Does pregnancy offer an added incentive for risk reduction to avoid sexually transmitted diseases?

J. M. Piper, E. R. Newton, R. N. Shain, S. T. Perdue, J. H. Dimmitt

Research output: Contribution to journalArticlepeer-review

Abstract

OBJECTIVE: To test the hypothesis that maternal motivation to avoid fetal harm causes pregnant women to be more receptive to risk reduction counseling for sexually transmitted diseases (STD). STUDY DESIGN: 242 women with a current documented STD (gonorrhea, chlamydia, trichomonas) were enrolled in the control arm of a prospective study to decrease STD recurrence. All participant underwent detailed questioning, physical examination and comprehensive STD testing at entry, 6 and 12 months, as well as at the time of any urogenital symptoms. Each woman was given basic standardized STD risk reduction counseling at every visit, including education on risk behaviors (FV drug use, multiple partners, anal intercourse) and counseling on risk reduction (avoidance of personal or partner use of IV drugs, correct condom use, monogamy, avoidance of intercourse until she and partner complete therapy for current STD). STD recurrence rates over the study period were then compared between women who were pregnant at entry and those who were not. RESULTS: 79 pregnant and 163 nonpregnant women were compared for STD recurrence rates. Specific STD at entry did not differ between pregnant and nonpregnant women. Overall, reinfection rates did not significantly differ between pregnant and nonpregnant women (26.6% vs. 21-5%). Reinfection with specific organisms likewise did not differ between pregnant and nonpregnant women (trichomonas 13% vs. 9%, chlamydia 11% vs. 13%, gonorrhea 6% vs. 4%). Power ranged from 0.5 to 0.7 to detect differences of about 10% at the 0.05 level. CONCLUSION: Pregnant women do not respond more readily to standard STD risk recurrence counseling. Targeted counseling regarding the impact of STD infection on pregnancy outcome (maternal and fetal) may be needed to increase maternal motivation for risk reduction.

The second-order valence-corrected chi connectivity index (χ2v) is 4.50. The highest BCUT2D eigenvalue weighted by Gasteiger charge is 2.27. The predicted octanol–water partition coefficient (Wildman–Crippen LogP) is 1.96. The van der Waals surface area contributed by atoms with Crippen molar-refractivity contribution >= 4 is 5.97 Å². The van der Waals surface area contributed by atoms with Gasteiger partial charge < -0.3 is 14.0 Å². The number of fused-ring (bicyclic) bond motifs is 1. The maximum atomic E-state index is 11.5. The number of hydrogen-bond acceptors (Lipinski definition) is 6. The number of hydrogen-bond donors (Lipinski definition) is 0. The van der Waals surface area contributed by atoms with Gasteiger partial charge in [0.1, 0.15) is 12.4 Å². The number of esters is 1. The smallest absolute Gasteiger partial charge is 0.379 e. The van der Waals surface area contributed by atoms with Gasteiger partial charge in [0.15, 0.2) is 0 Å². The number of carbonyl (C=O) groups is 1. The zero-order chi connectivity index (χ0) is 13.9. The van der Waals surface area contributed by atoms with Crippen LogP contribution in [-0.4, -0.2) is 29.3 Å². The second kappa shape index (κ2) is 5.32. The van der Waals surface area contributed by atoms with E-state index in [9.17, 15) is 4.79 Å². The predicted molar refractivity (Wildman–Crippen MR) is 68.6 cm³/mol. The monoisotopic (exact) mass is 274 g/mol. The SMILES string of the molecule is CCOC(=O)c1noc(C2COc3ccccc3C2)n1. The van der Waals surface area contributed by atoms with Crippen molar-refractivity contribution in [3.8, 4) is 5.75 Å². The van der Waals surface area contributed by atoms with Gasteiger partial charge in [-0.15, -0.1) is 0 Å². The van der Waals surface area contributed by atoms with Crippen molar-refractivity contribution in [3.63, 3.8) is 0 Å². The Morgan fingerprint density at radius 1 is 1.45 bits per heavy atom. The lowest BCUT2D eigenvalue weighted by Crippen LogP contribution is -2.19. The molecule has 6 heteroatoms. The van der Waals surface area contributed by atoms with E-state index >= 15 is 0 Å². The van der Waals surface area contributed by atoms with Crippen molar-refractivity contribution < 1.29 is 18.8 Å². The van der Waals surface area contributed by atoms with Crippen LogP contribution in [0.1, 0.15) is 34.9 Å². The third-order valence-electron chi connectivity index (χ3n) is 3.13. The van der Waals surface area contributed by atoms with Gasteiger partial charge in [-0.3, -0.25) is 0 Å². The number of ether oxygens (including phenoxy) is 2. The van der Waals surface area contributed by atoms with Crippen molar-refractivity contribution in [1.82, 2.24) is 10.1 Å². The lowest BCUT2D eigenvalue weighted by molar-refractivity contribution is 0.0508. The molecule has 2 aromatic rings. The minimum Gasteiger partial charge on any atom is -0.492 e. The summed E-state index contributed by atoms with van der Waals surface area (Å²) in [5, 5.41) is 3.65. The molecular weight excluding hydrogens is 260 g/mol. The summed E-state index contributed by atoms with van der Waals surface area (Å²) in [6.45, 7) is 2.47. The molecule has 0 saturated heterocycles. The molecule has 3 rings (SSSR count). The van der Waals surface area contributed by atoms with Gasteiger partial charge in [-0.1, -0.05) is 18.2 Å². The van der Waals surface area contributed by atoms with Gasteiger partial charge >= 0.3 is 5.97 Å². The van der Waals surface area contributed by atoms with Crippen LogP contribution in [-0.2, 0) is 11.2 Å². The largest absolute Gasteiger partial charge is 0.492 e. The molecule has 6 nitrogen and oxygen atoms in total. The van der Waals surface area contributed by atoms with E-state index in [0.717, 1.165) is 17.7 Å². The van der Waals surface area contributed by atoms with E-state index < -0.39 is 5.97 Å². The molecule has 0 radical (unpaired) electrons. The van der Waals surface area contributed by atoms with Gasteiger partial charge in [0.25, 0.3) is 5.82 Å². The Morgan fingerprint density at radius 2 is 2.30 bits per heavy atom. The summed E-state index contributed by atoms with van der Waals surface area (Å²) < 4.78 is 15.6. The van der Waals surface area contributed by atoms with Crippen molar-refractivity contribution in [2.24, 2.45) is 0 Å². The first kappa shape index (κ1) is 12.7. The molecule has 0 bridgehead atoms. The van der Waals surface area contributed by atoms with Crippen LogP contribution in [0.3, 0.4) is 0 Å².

Original languageEnglish (US)
Pages (from-to)S38
JournalActa Diabetologica Latina
Volume176
Issue number1 PART II
StatePublished - 1997

ASJC Scopus subject areas

  • Internal Medicine
  • Endocrinology, Diabetes and Metabolism
  • Endocrinology

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